Deutsche Bank’s economists argued their previous prediction for a “mild recession” in Europe is no longer valid as the energy crisis has worsened substantially since July.
“The baseline call we made in July for a mild recession this winter is now too benign,” the investment bank’s chief economist for Europe, Mark Wall, said in a research note. “We now foresee a longer and deeper recession.”
Wall and his team expect real gross domestic product (GDP) in the euro area to drop roughly 3% year-over-year between mid-2022 and mid-2023. But they also admit that an “even sharper winter downturn cannot be ruled out.”
In many places in Europe, the cost of electricity has risen so much that factories have been forced to shut down. Spanish Prime Minister Pedro Sánchez even told reporters this week that Europe’s energy market simply “doesn’t function” amid warnings from Goldman Sachs that European household electrical bills could surge by $2 trillion over the coming year.
E.U. member states have responded to the crisis with $496 billion in programs meant to help alleviate the high prices the public would otherwise pay, new data from the German think tank Bruegel shows. And Germany even nationalized the utility company Uniper this week in hopes of securing enough energy supplies for winter.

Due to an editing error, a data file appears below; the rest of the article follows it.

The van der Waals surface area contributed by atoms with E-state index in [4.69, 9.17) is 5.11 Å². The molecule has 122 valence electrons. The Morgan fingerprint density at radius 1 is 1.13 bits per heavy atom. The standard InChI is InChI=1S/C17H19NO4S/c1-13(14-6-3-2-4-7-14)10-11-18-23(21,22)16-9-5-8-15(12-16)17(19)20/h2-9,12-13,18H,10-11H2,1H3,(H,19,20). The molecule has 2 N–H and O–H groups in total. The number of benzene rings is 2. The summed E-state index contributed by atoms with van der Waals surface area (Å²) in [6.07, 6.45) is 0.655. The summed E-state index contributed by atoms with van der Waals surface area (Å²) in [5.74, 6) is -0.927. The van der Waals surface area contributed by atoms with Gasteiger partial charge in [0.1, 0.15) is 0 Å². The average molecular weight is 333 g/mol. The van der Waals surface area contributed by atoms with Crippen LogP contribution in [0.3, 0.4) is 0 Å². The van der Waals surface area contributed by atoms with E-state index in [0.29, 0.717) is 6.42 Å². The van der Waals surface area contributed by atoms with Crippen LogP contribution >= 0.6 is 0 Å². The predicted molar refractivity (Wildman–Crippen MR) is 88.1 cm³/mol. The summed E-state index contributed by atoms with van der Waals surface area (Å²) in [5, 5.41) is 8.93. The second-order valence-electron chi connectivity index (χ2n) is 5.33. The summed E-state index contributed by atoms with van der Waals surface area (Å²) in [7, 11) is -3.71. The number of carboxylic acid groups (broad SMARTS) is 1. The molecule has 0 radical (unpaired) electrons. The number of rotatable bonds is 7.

But Deutsche Bank’s Wall argues the efforts won’t be enough to avoid economic disaster.
The chief economist notes that the Nord Stream 1 pipeline, which carries Russian natural gas into Europe, is now closed “indefinitely,” and he argues that there are “elevated risks” that the Russia-Ukraine war will escalate further.
“That may well result in the remaining supplies of gas from Russia being disrupted,” Wall wrote, adding that recent developments have added to inflation and reduced economic growth in Europe.
Wall also explained that “colder-than-usual weather” or increased supply chain shortages triggered by factory shutdowns in Europe could lead to an even worse recession for Europe.
“The situation has deteriorated,” he concluded.